Disclaimer of the disclaimer, The author of this post as well as the author of the above disclaimer, whom are for all legal purposes one in the same person(s), but not the author of the quoted post written by the subject identified through the user name of "WELLO", would like to add that not only where all of the disclaimers contained here within this post added for the value of humor, they were also added with the sole intention of preventing any negative backlash which may have ensued the reading of a reply post with negative content that the author tried to offset with the use of icons, provided by the host to the user as a means of expression, yet ignored or not taken for face value by said reader(s) who as a reaction to the negative message of the original mentioned reply post by the author identified as "LORENZO" may respond in a negative manner his or herself, themselves, therefore setting off a long chain reaction of hate and anger filled reply post(s) to which more reply posts would be created, creating a snowball effect which could potentially lead to a nuclear war ending civilization as perceived by any individual(s), registered user(s) or guest(s) that may read this reply post.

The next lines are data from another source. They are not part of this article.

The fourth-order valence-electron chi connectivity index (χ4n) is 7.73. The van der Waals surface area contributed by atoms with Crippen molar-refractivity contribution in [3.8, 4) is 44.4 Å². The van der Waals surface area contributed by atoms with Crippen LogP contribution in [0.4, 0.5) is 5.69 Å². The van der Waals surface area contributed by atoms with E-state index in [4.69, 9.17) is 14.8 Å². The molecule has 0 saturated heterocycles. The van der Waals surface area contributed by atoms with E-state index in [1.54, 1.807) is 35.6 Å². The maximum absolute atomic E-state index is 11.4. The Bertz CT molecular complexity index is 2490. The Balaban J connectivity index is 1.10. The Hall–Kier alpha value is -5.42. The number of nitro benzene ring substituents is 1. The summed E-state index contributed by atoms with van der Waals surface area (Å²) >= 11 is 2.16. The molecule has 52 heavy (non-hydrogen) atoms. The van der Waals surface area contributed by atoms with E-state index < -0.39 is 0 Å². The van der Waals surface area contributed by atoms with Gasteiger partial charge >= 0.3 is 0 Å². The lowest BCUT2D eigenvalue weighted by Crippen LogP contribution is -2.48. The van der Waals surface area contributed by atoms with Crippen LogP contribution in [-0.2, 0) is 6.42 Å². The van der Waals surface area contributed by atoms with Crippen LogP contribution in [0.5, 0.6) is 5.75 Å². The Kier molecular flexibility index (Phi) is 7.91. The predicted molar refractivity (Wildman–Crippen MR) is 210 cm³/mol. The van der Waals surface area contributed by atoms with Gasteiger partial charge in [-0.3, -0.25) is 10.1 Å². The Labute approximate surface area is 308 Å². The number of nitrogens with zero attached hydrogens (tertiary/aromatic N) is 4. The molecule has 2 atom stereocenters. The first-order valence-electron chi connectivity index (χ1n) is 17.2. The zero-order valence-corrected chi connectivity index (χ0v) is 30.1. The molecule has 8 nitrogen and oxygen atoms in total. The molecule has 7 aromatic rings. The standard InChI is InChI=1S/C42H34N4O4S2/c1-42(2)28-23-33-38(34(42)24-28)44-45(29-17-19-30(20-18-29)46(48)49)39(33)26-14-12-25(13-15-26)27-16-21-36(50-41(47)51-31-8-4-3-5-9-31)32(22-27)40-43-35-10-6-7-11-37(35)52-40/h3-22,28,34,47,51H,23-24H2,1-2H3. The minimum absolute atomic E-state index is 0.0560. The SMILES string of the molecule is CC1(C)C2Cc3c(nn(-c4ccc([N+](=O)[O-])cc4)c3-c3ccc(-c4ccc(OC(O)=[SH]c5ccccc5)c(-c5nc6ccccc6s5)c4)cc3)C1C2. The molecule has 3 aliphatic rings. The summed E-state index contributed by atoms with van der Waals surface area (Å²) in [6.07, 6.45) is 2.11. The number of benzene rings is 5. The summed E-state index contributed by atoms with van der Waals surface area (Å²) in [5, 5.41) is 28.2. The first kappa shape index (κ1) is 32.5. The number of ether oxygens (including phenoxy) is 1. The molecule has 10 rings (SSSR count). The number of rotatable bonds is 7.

wow how long did it take to think up that Disclaimer Lorenzo its very well done
you have a great sense of humor :cool2:

littlefuzz
03-05-2007, 02:01 AM
geez, that's a he!! of a disclaimer LOL

lorenzo
03-05-2007, 05:00 AM
wow how long did it take to think up that Disclaimer Lorenzo its very well done
you have a great sense of humor :cool2:

:waving: Thank you for understanding my humor, it's all in good fun:waving:

wello
03-05-2007, 05:04 AM
:waving: Thank you for understanding my humor, it's all in good fun:waving:
thats what is all about learning and havin fun :waving:

wello
03-09-2007, 03:51 AM
here are some pics of how it can go wrong we got this truck in this with a bent and broken chassis all because of a job done lenghting the chassis
the 2 rails you'll see are the new inner rails were going to fit after we straighten the and repair the chassis
this is the bend in the rails a little hard to see
7938
this the crack from the bad job in the first place and also from having the pivot point to far back on a tipper
7939
7940
7941
and these are the rails were going to fit inside after repairs are done
7942